The July 2013 edition of the Journal of Occupational and Environmental Medicine includes a study that the authors note “offers comfort concerning health effects of (hydraulic fracturing) on childhood cancers.” In the article, titled Childhood Cancer Incidence in Pennsylvania Counties in Relation to Counties with Hydraulic Fracturing Sites, the four authors compared cancer incidence in children in Pennsylvania counties before and after hydraulic fracturing began, using standardized incidence ratios and 95% confidence intervals. The authors concluded that their “research does not support a conclusion that populations living in the vicinity of (hydraulic fracturing) activities are at increased risk of childhood cancer, childhood leukemia, or childhood (central nervous system) tumors.” This conclusion is based on the fact that the observed number of childhood cancers, both before and after drilling, were as expected.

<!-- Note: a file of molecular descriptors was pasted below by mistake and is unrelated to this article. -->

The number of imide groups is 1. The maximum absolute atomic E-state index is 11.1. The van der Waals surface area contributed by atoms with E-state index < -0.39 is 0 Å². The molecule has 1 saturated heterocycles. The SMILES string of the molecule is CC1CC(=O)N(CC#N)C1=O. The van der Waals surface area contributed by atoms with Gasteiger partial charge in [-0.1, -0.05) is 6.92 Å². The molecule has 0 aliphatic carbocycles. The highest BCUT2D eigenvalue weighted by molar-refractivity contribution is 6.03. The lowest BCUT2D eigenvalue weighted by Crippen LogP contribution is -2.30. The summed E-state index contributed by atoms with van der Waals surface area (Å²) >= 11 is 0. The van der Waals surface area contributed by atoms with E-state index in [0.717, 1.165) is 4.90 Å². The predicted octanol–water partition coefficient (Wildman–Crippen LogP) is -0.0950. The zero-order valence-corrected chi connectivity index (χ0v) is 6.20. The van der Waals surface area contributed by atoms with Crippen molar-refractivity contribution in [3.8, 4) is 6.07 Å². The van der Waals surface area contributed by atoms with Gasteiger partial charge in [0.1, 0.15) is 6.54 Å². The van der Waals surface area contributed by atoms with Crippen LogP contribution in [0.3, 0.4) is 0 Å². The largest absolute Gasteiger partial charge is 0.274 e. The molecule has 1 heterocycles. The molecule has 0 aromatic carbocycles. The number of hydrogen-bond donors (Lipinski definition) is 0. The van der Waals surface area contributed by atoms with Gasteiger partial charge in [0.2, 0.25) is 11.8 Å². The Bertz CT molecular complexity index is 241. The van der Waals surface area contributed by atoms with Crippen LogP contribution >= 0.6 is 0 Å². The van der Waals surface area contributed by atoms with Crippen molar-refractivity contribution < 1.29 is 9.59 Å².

The is the first peer reviewed journal article that we are aware examines the impact of hydraulic fracturing on children’s health, and might well be the first peer reviewed journal article looking at any aspect of the impact of hydraulic fracturing on health as an endpoint.
The article can be found here. http://journals.lww.com/joem/Abstract/2013/07000/Childhood_Cancer_Incidence_in_Pennsylvania.12.aspx
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